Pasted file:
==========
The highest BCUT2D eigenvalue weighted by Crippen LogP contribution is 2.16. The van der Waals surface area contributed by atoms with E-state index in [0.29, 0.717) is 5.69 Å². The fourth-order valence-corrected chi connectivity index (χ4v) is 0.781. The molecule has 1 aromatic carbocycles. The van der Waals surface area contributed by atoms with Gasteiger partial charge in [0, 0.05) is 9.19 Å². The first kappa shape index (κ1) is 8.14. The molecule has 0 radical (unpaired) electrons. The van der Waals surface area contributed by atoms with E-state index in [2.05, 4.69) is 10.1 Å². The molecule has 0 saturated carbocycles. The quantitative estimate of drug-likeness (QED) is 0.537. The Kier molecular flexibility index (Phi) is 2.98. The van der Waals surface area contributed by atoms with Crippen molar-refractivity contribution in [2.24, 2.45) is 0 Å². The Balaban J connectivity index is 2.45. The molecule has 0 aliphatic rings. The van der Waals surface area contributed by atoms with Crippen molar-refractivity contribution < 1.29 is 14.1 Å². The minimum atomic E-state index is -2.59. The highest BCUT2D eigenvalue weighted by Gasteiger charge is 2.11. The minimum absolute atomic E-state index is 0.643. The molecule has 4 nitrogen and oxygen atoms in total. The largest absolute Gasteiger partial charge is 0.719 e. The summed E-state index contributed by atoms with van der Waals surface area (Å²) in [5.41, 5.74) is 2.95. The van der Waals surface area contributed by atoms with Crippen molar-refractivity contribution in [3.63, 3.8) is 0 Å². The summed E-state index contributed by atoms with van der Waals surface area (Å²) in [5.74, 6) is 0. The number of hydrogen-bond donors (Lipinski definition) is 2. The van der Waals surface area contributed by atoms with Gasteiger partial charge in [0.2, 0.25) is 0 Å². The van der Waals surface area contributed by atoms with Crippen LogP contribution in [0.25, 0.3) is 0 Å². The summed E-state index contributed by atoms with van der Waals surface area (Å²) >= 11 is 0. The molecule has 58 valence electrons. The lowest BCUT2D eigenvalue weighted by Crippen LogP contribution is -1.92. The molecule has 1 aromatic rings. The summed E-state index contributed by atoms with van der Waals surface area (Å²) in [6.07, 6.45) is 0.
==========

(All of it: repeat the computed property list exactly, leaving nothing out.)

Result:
The highest BCUT2D eigenvalue weighted by Crippen LogP contribution is 2.16. The van der Waals surface area contributed by atoms with E-state index in [0.29, 0.717) is 5.69 Å². The fourth-order valence-corrected chi connectivity index (χ4v) is 0.781. The molecule has 1 aromatic carbocycles. The van der Waals surface area contributed by atoms with Gasteiger partial charge in [0, 0.05) is 9.19 Å². The first kappa shape index (κ1) is 8.14. The molecule has 0 radical (unpaired) electrons. The van der Waals surface area contributed by atoms with E-state index in [2.05, 4.69) is 10.1 Å². The molecule has 0 saturated carbocycles. The quantitative estimate of drug-likeness (QED) is 0.537. The Kier molecular flexibility index (Phi) is 2.98. The van der Waals surface area contributed by atoms with Crippen molar-refractivity contribution in [2.24, 2.45) is 0 Å². The Balaban J connectivity index is 2.45. The molecule has 0 aliphatic rings. The van der Waals surface area contributed by atoms with Crippen molar-refractivity contribution < 1.29 is 14.1 Å². The minimum atomic E-state index is -2.59. The highest BCUT2D eigenvalue weighted by Gasteiger charge is 2.11. The minimum absolute atomic E-state index is 0.643. The molecule has 4 nitrogen and oxygen atoms in total. The largest absolute Gasteiger partial charge is 0.719 e. The summed E-state index contributed by atoms with van der Waals surface area (Å²) in [5.41, 5.74) is 2.95. The van der Waals surface area contributed by atoms with Crippen molar-refractivity contribution in [3.63, 3.8) is 0 Å². The summed E-state index contributed by atoms with van der Waals surface area (Å²) in [5.74, 6) is 0. The number of hydrogen-bond donors (Lipinski definition) is 2. The van der Waals surface area contributed by atoms with Gasteiger partial charge in [0.2, 0.25) is 0 Å². The van der Waals surface area contributed by atoms with Crippen LogP contribution in [0.25, 0.3) is 0 Å². The summed E-state index contributed by atoms with van der Waals surface area (Å²) >= 11 is 0. The molecule has 58 valence electrons. The lowest BCUT2D eigenvalue weighted by Crippen LogP contribution is -1.92. The molecule has 1 aromatic rings. The summed E-state index contributed by atoms with van der Waals surface area (Å²) in [6.07, 6.45) is 0.